Seven hundred million dollars is a lot of money, at least where we come from. It's also the difference between what Alaskans would receive under the oil tax reform plan the Legislature's international oil-tax expert recommends, and the lower tax rate passed by the state Senate on May 22.
Sound off on the important issues at
Today we're locked in debate about how to provide Alaskans with a fair share for the oil all Alaskans own, and how to provide incentives for future development. Republicans and Democrats in the House will serve the state well by passing a stronger oil tax reform law than the Senate passed. Debate starts again after Memorial Day.
Straying too far from the expert recommendations we've received will come at a cost to future generations. It will dampen our hope for real improvement in our schools, better college and job training opportunities, better access to health care, and better law enforcement to protect our citizens from crime.
Here are some details that might give you better insight into the debate in Juneau.
The advisors the Legislature hired demonstrated that Alaskans could maximize long-term revenue and development if we finally started taxing near the world average. The Senate bill raises 10 to 15 percent less revenue than if we taxed at the world average.
The Legislature's lead adviser, internationally recognized oil-tax expert Daniel Johnston, recommended we adopt a modest 25 percent oil-tax rate. So did Gov. Murkowski, until a February meeting with oil company executives. Three days later he lowered his proposed rate to 20 percent, and cost the state $500 million a year.
On May 22 the Senate passed a 22.5 percent tax rate. At today's oil prices, Alaskans lose roughly $100 million for every percent decrease in this tax. Compared to the recommended 25 percent rate, the Senate's 22.5 percent proposal costs Alaskans $250 million a year at today's oil prices.
The other crucial element of the bill is known as "progressivity." This ensures the tax rate will rise as oil prices rise. The state should share fairly in the windfall profits oil companies enjoy at high prices.
Johnston recommends that the tax rate rise by roughly 1/3 of a percent for every dollar the price of oil increases above $40 a barrel. The House reached a compromise number of 1/4 of a percent above $50 a barrel. The Senate chose the weakest approach yet - a 1/10 of a percent increase that doesn't apply until oil reaches roughly $50 a barrel.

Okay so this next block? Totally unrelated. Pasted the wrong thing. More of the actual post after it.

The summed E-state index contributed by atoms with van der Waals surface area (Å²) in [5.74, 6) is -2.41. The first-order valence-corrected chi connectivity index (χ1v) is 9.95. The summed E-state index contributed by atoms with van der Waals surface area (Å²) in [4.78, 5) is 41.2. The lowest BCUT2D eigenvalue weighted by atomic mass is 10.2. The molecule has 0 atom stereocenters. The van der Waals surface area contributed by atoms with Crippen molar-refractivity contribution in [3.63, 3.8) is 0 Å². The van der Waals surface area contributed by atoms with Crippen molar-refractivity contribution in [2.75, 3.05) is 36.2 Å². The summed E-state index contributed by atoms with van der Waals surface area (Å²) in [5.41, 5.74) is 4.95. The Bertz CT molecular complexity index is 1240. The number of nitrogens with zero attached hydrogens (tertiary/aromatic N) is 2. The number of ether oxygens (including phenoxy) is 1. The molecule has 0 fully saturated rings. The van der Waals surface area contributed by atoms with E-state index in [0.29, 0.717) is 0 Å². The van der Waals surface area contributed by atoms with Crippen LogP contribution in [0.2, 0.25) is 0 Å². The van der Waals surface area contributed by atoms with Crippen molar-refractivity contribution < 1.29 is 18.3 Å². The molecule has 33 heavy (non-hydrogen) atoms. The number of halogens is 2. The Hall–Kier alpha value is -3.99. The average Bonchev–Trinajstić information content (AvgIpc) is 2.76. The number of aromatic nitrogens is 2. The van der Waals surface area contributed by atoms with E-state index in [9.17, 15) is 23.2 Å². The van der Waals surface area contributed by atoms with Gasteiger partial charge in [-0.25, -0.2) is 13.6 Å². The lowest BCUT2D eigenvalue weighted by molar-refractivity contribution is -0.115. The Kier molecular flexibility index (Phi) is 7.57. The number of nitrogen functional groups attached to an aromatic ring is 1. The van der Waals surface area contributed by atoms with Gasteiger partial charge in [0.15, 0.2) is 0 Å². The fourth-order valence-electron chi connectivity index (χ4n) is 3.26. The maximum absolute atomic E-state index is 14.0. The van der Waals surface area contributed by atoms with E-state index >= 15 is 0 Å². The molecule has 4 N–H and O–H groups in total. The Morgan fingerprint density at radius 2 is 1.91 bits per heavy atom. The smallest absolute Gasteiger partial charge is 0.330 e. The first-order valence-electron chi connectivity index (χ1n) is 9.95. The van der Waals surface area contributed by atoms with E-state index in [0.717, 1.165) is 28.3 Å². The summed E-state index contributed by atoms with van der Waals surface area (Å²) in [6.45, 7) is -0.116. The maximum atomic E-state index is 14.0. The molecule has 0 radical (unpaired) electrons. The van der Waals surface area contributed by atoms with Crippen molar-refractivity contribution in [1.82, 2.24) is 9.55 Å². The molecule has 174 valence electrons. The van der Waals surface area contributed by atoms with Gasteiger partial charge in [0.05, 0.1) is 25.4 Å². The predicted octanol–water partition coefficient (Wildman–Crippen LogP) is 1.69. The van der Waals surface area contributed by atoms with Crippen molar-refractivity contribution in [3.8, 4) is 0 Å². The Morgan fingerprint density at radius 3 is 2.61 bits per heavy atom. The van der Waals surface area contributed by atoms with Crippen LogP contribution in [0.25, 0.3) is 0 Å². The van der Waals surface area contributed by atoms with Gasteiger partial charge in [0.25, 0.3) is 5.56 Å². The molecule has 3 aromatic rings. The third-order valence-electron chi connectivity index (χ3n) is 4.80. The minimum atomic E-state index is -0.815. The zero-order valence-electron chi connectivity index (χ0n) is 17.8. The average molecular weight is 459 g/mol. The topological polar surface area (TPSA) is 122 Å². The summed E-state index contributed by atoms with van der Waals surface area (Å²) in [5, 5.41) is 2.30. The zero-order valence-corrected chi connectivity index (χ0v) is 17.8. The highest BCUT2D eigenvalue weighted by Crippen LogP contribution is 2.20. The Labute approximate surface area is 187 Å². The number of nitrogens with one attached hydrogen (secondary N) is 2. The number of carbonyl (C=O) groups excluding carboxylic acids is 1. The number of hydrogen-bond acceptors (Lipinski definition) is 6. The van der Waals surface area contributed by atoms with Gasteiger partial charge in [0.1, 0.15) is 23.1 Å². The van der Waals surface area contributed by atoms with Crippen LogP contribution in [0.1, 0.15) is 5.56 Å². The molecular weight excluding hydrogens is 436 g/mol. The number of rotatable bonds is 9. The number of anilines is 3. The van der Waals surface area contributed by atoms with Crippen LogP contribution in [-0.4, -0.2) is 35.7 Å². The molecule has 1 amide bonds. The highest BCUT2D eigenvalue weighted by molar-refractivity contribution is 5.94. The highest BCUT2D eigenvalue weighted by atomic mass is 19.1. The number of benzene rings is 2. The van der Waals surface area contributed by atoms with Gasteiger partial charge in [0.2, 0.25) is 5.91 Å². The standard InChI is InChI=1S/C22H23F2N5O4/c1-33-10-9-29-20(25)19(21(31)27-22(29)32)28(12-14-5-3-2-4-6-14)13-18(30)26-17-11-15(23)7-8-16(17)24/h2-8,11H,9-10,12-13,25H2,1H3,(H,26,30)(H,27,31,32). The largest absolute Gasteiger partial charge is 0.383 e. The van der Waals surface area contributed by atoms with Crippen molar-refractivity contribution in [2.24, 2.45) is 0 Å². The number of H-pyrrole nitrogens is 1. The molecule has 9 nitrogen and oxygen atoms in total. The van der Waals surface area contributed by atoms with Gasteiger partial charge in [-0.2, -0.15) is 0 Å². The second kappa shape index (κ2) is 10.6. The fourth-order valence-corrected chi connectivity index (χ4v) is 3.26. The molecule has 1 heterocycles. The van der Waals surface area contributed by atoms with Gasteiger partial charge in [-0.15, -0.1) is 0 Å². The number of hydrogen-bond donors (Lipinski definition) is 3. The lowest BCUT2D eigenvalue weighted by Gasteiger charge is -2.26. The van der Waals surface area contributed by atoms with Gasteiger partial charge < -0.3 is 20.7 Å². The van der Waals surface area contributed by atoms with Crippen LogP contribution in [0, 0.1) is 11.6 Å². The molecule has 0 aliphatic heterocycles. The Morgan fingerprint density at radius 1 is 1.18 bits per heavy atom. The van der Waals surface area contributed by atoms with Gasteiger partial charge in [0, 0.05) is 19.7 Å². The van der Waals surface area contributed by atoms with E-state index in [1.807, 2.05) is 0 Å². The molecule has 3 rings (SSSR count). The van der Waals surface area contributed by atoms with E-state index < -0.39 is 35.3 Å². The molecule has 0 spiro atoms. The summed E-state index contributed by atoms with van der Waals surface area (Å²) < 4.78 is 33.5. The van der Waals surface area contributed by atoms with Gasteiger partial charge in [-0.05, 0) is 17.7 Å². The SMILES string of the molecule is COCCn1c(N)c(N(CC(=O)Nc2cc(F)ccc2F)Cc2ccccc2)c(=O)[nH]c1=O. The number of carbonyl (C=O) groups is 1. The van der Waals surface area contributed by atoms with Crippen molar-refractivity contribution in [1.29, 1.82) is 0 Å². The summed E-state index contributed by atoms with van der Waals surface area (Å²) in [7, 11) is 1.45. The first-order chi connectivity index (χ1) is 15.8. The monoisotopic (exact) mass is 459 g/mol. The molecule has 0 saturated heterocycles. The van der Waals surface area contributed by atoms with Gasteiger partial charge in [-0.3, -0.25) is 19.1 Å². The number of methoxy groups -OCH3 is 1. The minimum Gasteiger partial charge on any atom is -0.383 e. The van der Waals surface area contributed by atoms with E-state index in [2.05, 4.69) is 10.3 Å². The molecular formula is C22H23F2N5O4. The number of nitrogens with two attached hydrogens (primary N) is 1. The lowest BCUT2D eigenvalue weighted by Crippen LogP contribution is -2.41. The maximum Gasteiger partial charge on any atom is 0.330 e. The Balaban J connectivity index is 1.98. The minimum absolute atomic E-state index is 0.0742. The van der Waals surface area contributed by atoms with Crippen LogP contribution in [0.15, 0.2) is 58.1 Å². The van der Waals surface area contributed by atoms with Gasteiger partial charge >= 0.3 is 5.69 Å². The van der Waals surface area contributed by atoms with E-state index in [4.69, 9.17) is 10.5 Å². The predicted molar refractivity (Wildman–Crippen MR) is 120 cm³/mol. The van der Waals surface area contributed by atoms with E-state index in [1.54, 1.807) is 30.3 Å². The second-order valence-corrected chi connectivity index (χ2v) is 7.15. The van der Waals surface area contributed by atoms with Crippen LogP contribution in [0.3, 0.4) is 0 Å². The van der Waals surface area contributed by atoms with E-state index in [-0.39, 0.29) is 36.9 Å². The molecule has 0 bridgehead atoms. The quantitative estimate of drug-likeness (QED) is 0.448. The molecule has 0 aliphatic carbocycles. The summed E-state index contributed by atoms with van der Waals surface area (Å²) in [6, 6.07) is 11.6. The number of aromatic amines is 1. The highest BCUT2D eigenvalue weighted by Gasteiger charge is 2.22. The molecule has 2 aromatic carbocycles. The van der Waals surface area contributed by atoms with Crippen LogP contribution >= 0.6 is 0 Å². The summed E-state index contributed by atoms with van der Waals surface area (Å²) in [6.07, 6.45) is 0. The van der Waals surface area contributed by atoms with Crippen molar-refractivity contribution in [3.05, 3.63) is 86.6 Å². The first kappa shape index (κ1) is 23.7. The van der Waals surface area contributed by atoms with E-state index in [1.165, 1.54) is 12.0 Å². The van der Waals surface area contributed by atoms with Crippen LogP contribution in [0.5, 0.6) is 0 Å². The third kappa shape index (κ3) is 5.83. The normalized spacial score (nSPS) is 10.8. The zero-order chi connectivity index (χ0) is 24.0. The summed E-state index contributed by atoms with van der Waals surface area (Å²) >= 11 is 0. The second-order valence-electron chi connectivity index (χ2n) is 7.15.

What does that choice mean in terms of dollars? At $60 a barrel, this costs us more than $500 million a year when compared to what the Legislature's lead consultant recommended. It costs the state roughly $150 million a year compared to the House compromise.
The Legislature's seen better moments. In March the Senate Resources Committee adopted a proposal that came close to what Johnston recommended a 25 percent tax, with a rate that increased 1/5 of a percent for every dollar the price of oil rose above $40 a barrel. That left the state just short of reaching the world average tax rate. That bill was a fair compromise, and would have provided the state with $700 million more, at $60 a barrel, than the bill passed by the Senate.
The Senate bill also raises $100 million less, at current prices, than the version it passed just two weeks earlier. If oil falls to $20 a barrel, the bill raises $250 million less than we receive under the current oil tax rules and loopholes we all agree must be fixed. We're going downhill fast.
We have many other concerns about this bill. For example, one provision lets oil companies reduce their taxes by roughly $100 million a year for past investments they've made over the last five years, even if they don't increase their level of investment in Alaska. We think tax incentives should promote future development, not reward past decisions.
But fixing the tax rate would make this a much better bill.
This is a debate about the future of our state. It's likely to involve give and take. It will hopefully result in action by legislators to improve upon what's been passed so far.
Rep. Les Gara and Sen. Hollis French are Anchorage Democrats.